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Analysis of Emily Dickinson's "i Taste a Liquor Never Brewed"

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Essay title: Analysis of Emily Dickinson's "i Taste a Liquor Never Brewed"

Analysis of Emily Dickinson's "I Taste a Liquor Never Brewed"

Emily Dickinson. What comes to mind from her name? Having written nearly 1,800 poems, she was a very prolific poet and, as some consider, "a poet of dread" (Melani). Was she all that dreadful? Death is a major topic in many of her poems but I think she had a very keen sense of life as well. In Dickinson's poem, "I taste a liquor never brewed," she uses metaphor, symbolism and imagery to articulate her appreciation of nature.

The theme of Emily Dickinson's "I taste a liquor never brewed" can be interpreted in several ways. Some have suggested that the "I" in the poem stands for a "hummingbird which [Dickinson] imagines to be telling about its drunken spree" (Eby 517). My interpretation of the poem is that the "I" is Dickinson herself. This gives the poem a more personal, symbolic meaning. She compares her enjoyment and pleasure from nature to that of being intoxicated.

She gets a natural high as opposed to an artificial one from a drug. Today's society is shifting away from this feeling of nature. This poem brings us back to a time when technology was not needed to be entertained.

Dickinson uses metaphors, or comparisons, to establish the theme. The first line that is also used as the title, "I taste a liquor never brewed," has a metaphor that one can only understand if the theme is known. Her liquor that is never brewed is nature. She is tasting nature in a sense. Dickinson continues the theme of drunkenness in the second stanza: "Inebriate of air am I / And debauchee of dew" (5-6). She is comparing her feeling for nature to being drunk by saying that the air and dew literally cause intoxication. Another example of metaphor is "Reeling, through endless summer days" (Dickinson 7). She is reeling, or staggering, like an intoxicated person from the "endless summer days" instead of an alcohol. The third stanza has a metaphor: "When landlords turn the drunken bee / Out of the foxglove's door" (Dickinson 9-10). The landlord is kicking the drunk out of his place like a bee leaving a foxglove, a type of flower. Dickinson keeps with the central theme of nature using metaphors.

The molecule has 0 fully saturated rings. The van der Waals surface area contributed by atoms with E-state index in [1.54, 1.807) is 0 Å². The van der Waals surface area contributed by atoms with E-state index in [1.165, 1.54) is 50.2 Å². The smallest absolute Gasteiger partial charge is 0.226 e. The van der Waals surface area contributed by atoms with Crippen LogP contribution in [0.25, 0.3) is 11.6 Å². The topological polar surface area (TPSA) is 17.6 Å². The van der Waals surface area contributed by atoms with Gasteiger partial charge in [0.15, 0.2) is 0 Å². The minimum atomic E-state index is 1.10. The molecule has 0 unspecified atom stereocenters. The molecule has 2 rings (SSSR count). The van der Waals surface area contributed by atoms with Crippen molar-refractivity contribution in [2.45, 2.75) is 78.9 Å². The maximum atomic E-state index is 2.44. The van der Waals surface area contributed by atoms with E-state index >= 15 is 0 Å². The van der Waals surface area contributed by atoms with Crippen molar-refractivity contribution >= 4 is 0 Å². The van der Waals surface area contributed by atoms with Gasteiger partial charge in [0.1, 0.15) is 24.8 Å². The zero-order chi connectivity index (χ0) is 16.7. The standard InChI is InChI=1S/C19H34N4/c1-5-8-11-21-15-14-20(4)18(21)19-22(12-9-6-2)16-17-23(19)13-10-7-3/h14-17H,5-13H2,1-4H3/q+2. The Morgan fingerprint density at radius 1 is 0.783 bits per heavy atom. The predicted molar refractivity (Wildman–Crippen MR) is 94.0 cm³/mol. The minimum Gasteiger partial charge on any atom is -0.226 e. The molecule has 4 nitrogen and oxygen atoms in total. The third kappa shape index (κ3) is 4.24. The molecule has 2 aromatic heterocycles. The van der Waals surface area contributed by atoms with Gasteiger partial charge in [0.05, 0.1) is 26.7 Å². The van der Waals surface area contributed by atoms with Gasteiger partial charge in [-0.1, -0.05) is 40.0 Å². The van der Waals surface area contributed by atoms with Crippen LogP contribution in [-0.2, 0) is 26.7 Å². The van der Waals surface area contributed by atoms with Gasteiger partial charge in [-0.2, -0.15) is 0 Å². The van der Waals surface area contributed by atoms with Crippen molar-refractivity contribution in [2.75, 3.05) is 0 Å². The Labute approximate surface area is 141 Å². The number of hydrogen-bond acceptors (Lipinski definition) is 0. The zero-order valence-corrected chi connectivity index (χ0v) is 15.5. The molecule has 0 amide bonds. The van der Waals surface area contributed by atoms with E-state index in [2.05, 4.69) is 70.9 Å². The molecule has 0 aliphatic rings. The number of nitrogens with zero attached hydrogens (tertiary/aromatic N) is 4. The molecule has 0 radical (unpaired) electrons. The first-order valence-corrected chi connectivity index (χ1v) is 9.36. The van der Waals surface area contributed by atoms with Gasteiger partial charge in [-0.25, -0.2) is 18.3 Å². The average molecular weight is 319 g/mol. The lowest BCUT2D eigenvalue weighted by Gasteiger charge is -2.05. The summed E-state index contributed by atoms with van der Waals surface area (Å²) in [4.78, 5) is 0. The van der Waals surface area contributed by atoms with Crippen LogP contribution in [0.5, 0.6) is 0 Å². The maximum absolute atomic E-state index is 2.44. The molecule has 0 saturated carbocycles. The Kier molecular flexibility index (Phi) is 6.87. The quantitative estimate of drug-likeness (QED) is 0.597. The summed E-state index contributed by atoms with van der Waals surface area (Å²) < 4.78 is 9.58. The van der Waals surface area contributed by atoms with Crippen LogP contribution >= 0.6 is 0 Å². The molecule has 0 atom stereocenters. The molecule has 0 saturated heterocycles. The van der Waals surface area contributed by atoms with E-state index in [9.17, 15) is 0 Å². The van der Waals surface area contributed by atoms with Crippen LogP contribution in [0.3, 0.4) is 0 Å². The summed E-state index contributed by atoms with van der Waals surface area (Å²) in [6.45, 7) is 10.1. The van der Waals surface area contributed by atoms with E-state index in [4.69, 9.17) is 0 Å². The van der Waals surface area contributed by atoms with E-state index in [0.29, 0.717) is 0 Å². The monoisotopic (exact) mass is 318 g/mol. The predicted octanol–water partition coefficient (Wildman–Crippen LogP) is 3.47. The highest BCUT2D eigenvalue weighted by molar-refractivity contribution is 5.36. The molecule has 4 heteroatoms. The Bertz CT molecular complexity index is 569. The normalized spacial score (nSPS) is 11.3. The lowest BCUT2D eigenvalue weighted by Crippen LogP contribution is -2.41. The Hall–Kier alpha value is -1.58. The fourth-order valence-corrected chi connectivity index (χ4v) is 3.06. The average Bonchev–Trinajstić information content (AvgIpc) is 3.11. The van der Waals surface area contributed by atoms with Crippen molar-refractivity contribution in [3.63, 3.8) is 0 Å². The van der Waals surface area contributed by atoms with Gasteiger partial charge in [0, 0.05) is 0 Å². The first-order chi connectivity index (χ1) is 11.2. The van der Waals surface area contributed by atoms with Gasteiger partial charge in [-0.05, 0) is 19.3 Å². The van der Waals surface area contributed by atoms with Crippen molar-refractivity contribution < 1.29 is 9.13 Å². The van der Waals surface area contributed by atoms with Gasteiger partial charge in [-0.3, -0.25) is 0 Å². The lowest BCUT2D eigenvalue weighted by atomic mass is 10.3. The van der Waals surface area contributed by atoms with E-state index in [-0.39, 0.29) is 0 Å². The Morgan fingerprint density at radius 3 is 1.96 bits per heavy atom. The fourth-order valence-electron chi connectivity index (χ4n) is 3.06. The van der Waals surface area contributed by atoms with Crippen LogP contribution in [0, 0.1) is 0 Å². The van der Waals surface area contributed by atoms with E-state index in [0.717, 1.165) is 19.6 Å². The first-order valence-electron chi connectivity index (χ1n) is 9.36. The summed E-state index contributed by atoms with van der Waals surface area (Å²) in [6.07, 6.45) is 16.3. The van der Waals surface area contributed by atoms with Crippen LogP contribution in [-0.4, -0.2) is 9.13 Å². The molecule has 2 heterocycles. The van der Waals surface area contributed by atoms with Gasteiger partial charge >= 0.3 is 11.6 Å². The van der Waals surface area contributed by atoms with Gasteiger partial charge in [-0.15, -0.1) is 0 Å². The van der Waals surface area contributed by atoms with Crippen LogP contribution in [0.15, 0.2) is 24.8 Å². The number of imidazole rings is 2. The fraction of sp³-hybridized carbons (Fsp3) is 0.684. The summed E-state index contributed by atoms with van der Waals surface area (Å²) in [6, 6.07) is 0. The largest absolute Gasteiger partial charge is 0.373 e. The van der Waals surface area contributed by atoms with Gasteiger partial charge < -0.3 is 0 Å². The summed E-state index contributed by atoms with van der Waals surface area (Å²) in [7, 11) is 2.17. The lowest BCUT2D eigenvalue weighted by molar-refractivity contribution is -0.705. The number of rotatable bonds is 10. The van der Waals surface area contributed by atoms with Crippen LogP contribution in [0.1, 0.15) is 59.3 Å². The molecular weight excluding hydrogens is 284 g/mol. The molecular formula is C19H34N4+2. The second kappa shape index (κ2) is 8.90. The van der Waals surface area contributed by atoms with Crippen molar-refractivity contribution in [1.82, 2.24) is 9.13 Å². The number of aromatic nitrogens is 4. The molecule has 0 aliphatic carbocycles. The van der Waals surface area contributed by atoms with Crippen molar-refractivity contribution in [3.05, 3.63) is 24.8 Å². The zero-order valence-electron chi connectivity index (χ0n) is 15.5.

Symbolism drives the theme of appreciating nature. The second line, "From tankards scooped in pearl" suggests that her alcohol is for the utmost special occasion. A tankard is a large drinking cup and she says it is scooped in pearl meaning it has a lining made of pearl, which is a symbol for drinking "in a more exquisite, elaborate fashion, usually when one had a notable fondness for a specific drink or occasion" (Freiburg). Lines three and four show how her drink is superior: "Not all the vats upon the Rhine / Yield such an alcohol!" Dickinson knows that the Rhine Valley symbolizes fine wine, but she has better. Lines thirteen and fourteen, "Till seraphs swing their snowy hats / And saints to windows run" (Dickinson), is saying that until seraphs, which are angels, and saints meet her, she will enjoy nature. That means up until she dies.

She says it as if "God approves of her drunkenness" by saying "angels will shake their "snowy hats" (the clouds), and the saints will rush to see her" (Melani). The snowy hats can be interpreted literally as hats or the reader can picture clouds. The last couplet of the poem,

"To see the little tippler / Leaning against the sun!" can be a symbol for Dickinson, the tippler, up in heaven after her life on Earth as well as someone standing in front of the sun during a sunset. Dickinson deepens the theme by using symbolism.

A third poetic technique, imagery, expresses the theme of nature. The reader may get an image of Dickinson herself being drunk and roaming about which was not entirely Dickinson's idea. "We know that the picture of the drunk-divine poet she paints in this poem was

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